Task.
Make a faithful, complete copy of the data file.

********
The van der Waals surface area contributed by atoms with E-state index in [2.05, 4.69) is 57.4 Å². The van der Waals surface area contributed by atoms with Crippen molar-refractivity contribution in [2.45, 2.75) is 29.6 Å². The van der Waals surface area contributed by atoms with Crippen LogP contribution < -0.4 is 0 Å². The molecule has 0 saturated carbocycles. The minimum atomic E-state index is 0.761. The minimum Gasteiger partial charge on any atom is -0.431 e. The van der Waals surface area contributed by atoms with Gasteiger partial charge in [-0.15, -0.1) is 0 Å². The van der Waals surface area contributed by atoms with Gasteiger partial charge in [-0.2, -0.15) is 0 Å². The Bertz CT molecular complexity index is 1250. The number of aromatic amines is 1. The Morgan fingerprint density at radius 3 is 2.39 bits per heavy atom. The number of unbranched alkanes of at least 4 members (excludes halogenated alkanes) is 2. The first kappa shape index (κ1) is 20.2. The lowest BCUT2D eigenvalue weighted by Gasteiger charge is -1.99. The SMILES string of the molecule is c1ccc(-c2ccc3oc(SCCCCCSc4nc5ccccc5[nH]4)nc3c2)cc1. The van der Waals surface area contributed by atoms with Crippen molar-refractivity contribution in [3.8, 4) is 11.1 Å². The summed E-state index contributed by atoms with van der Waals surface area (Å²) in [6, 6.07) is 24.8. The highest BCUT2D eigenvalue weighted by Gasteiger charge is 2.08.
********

The van der Waals surface area contributed by atoms with E-state index in [2.05, 4.69) is 57.4 Å². The van der Waals surface area contributed by atoms with Crippen molar-refractivity contribution in [2.45, 2.75) is 29.6 Å². The van der Waals surface area contributed by atoms with Crippen LogP contribution < -0.4 is 0 Å². The molecule has 0 saturated carbocycles. The minimum atomic E-state index is 0.761. The minimum Gasteiger partial charge on any atom is -0.431 e. The van der Waals surface area contributed by atoms with Gasteiger partial charge in [-0.15, -0.1) is 0 Å². The van der Waals surface area contributed by atoms with Gasteiger partial charge in [-0.2, -0.15) is 0 Å². The Bertz CT molecular complexity index is 1250. The number of aromatic amines is 1. The Morgan fingerprint density at radius 3 is 2.39 bits per heavy atom. The number of unbranched alkanes of at least 4 members (excludes halogenated alkanes) is 2. The first kappa shape index (κ1) is 20.2. The lowest BCUT2D eigenvalue weighted by Gasteiger charge is -1.99. The SMILES string of the molecule is c1ccc(-c2ccc3oc(SCCCCCSc4nc5ccccc5[nH]4)nc3c2)cc1. The van der Waals surface area contributed by atoms with Crippen molar-refractivity contribution in [3.8, 4) is 11.1 Å². The summed E-state index contributed by atoms with van der Waals surface area (Å²) in [6, 6.07) is 24.8. The highest BCUT2D eigenvalue weighted by Gasteiger charge is 2.08.